Much more than fair

Butte College pulls out all the stops for fall musical My Fair Lady

ELIZA, I NEED YOU Evan Allen and Julia Dalton are were born to play the bickering Henry Higgins and Eliza Doolittle.

ELIZA, I NEED YOU Evan Allen and Julia Dalton are were born to play the bickering Henry Higgins and Eliza Doolittle.

Photo By Tom Angel

Although this musical has been done thousands of times, anyone who misses Butte College’s production of My Fair Lady at the Paradise Performing Arts Center because it’s familiar to them will be missing, with this production, a chance to see a truly fine work of art.

Everything about this show is wonderful. Director Barry Piccinino has pulled out all the stops, utilizing the wealth of talent in his able cast and crew to their fullest extent.

Piccinino gives due credit for the popularity of this award-winning Broadway musical to the story, which tells of a common street girl who is cynically taken in by British scholars in order to transform her into a lady, in an adaptation of the classic Greek myth of Pygmalion.

The musical and its songs, by Lerner and Lowe, are so well known that they present a real challenge to any production to sustain the energy needed to be effective. Fortunately, this production is fresh and vibrant, with energy and talent to spare.

Although there were many fine performances, this production is brought to a sublime level by the amazing talent behind the two lead roles: the exquisite Julia Dalton as Eliza Doolittle and the brilliant Evan Allen as Henry Higgins.

These two were born to play these roles. Dalton’s cockney brogue is pitch perfect, as is her dulcet, classically trained, well-phrased singing. Her Eliza is at times a blooming flower, lovely and exquisite in her every word and gesture, and then suddenly ablaze with frustration and anger at the patronizing and dismissive treatment she receives from the breezy Higgins. As she says to him, “All I want is a little kindness from you.” Higgins responds that he treats her as he does everyone: poorly.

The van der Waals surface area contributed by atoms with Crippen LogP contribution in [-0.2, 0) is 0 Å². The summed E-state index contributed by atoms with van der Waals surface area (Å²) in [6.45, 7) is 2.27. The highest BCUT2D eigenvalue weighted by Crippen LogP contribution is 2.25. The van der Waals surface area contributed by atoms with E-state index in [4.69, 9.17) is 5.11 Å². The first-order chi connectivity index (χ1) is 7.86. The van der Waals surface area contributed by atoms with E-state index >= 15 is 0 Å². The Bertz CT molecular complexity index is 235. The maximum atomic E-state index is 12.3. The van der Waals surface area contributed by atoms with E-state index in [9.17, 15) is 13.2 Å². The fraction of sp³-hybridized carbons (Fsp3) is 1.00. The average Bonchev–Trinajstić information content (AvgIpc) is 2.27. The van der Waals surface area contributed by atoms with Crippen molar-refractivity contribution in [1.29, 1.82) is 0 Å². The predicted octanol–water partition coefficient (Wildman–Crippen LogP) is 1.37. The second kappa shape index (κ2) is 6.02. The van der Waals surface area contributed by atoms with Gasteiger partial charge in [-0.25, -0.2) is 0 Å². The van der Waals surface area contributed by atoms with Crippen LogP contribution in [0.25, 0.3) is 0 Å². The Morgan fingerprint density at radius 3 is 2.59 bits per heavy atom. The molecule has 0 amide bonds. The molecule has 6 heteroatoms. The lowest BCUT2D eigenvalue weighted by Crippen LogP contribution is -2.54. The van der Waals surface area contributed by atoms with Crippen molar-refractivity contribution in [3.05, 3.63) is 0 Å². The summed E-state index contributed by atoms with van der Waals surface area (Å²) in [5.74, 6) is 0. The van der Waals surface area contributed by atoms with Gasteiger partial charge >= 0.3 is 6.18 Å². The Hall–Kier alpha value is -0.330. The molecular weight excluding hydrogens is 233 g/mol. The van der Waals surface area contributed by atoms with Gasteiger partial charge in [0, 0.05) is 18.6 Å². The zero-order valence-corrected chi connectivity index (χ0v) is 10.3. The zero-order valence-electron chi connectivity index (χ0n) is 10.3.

When she crosses him, he goes so far as to declare, “You impudent hussy. There isn’t a word in your mouth or a thought in your head that I didn’t put there.” Although we witness her transformation at his hands, we feel for Eliza most when Higgins and his ally Pickering crow over their victory in making her over like a shop mannequin for their own amusement.

While Dalton performs the part of Eliza with passion and finesse, bringing the audience to a collective teary sigh with her tender rendition of “I Could Have Danced All Night,” Allen is easily her equal, sharp-tongued and authoritarian one moment and reduced to quivering desperation by his young charge the next. When Eliza leaves him and threatens to marry Freddy, the nice boy next door (Kenny Kirkman), Higgins is beside himself and runs howling for his mummy.

Allen’s rich baritone and subtle nuance of emotion is especially fine in “I’ve Grown Accustomed to Her Face,” when he is finally transformed by his feelings for Eliza and is awakened just as surely as she is to the possibilities in a life shared together, rather than apart.

Theirs is a visceral, intellectual courtship, and the actors handle the lines with such natural fluidity and grace that we believe them and hope and scheme with them every step of the way. The final scene between the two is charged with the chemistry of two intense, intelligent, opposing forces facing off in a very realistic depiction of the kind of compromise that must happen when strong-willed people fall in love.

Also worth a special mention are Gary Hibbs as the gentlemanly Colonel Pickering, Drenia Acosta at her motherly best as Mrs. Pearce, Higgins’ head of house, and the always-lovely Cheryl Turnbough as Henry’s mother, Mrs. Higgins. In fact, the whole cast, more than 30 people strong, is universally quite good, bringing this production to life in a memorable way. The opening-night audience knew it was in the presence of something special and gave the show a well-deserved standing ovation.

This memorable performance went on despite the fact that the production was beset by the tragic and untimely death of cast member and veteran actor Marc Shore midway through the rehearsal process. It is a tribute to the determination and hard work of everyone involved in the show that they are able to dedicate their excellent production to Shore’s memory.